Chincoteague, Virginia (Reuters / read more)
The people of Chincoteague are engaged in a battle at the water’s edge against rising seas. All along U.S. shores, people, businesses and governments are confronting rising seas not as a future possibility. For them, the ocean’s rise is a troubling everyday reality. Reuters gathered more than 25 million hourly readings from National Oceanic and Atmospheric Administration tide gauges at nearly 70 sites on the U.S. coast and compared them to flood thresholds documented by the National Weather Service. The analysis was then narrowed to include only the 25 gauges with data spanning at least five decades. During that period, the average number of days a year that tidal waters reached or exceeded NOAA flood thresholds increased at all but two sites and tripled at more than half of the locations.
(USATODAY) Munich Re, the world’s largest reinsurance firm, sees climate change driving the increase and predicts those influences will continue in years ahead. Per a new report supported by Munich Re, the number of natural disasters per year has been rising dramatically on all continents since 1980, but the trend is steepest for North America where countries have been battered by hurricanes, tornadoes, floods, searing heat and drought.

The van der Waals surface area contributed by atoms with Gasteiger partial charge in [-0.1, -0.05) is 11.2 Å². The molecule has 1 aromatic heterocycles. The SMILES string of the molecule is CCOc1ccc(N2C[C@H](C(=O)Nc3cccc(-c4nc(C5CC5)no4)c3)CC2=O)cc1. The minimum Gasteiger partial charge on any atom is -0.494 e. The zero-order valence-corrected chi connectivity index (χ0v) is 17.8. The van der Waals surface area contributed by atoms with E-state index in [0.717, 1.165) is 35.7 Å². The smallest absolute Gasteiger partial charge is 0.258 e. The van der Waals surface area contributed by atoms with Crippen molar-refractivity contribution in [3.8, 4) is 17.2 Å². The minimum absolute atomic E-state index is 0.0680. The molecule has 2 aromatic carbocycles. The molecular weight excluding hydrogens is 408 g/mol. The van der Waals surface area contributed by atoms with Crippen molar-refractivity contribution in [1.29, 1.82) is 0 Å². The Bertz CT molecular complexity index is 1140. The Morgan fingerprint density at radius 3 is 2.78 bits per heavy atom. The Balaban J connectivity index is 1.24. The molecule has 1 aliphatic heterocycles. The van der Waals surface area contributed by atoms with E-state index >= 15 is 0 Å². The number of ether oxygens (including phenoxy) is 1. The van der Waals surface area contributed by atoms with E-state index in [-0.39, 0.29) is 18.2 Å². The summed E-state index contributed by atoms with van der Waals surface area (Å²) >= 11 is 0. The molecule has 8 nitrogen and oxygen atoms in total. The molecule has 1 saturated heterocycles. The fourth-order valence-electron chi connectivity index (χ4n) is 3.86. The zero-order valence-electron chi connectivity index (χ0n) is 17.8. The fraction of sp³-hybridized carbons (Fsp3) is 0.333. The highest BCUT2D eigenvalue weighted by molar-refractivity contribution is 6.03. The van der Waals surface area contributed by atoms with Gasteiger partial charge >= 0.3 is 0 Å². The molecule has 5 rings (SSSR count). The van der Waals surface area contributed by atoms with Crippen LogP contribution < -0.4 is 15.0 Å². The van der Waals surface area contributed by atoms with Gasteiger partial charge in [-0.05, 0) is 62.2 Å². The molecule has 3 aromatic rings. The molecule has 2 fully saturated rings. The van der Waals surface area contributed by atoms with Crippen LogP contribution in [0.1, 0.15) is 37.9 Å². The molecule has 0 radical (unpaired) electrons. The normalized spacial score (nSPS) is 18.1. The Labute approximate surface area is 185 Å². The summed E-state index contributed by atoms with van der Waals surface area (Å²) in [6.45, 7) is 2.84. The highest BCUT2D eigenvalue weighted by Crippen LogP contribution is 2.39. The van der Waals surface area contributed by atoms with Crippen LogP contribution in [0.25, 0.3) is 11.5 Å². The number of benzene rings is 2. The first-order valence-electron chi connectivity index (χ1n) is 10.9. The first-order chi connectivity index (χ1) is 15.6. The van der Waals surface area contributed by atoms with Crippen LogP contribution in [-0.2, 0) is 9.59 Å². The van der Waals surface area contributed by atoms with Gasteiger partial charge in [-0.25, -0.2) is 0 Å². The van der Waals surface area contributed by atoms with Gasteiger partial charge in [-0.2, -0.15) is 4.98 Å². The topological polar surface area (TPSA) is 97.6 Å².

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Munich re reports on its website about the impact of climatic change: economic losses amounting to some US$380 billion have made 2011 the most expensive natural disaster year to date.Munich Re lays out its overview in a 62 page report available as a PDF document.
by Bill Golden
Dr. Richard Muller has often been the poster child for global-warming skepticism. Just about every major challenge to global-warming theory invokes Muller’s name.
Muller is a real scientist. He had doubts. He asked smart questions. He didn’t like the answers, but neither did he spend time with the data.
Being a scientist, Muller decided to investigate global-warming data, and to conduct a comprehensive review. His effort is called the ‘Berkeley Earth Surface Temperature Project’ at http://www.BerkeleyEarth.org
Conclusion: The data presented previously by scientific organizations supporting global-warming theory was overwhelming correct and based upon sound scientific method.
As for those that say that parts of the earth are cooling, yes that is a situation in some areas. But that is an important part of the study as to how global warming is changing our environment. And how it will change our environment, not for the better.
Muller recently outlined his case in the Wall Street Journal and published his data for public and scientific scrutiny online at www.BerkeleyEarth.org.
From the Wall Street Journal piece, Muller writes: “When we began our study, we felt that skeptics had raised legitimate issues, and we didn’t know what we’d find. Our results turned out to be close to those published by prior groups. We think that means that those groups had truly been very careful in their work, despite their inability to convince some skeptics of that. They managed to avoid bias in their data selection, homogenization and other corrections.”
“Global warming is real. Perhaps our results will help cool this portion of the climate debate. How much of the warming is due to humans and what will be the likely effects? We made no independent assessment of that.”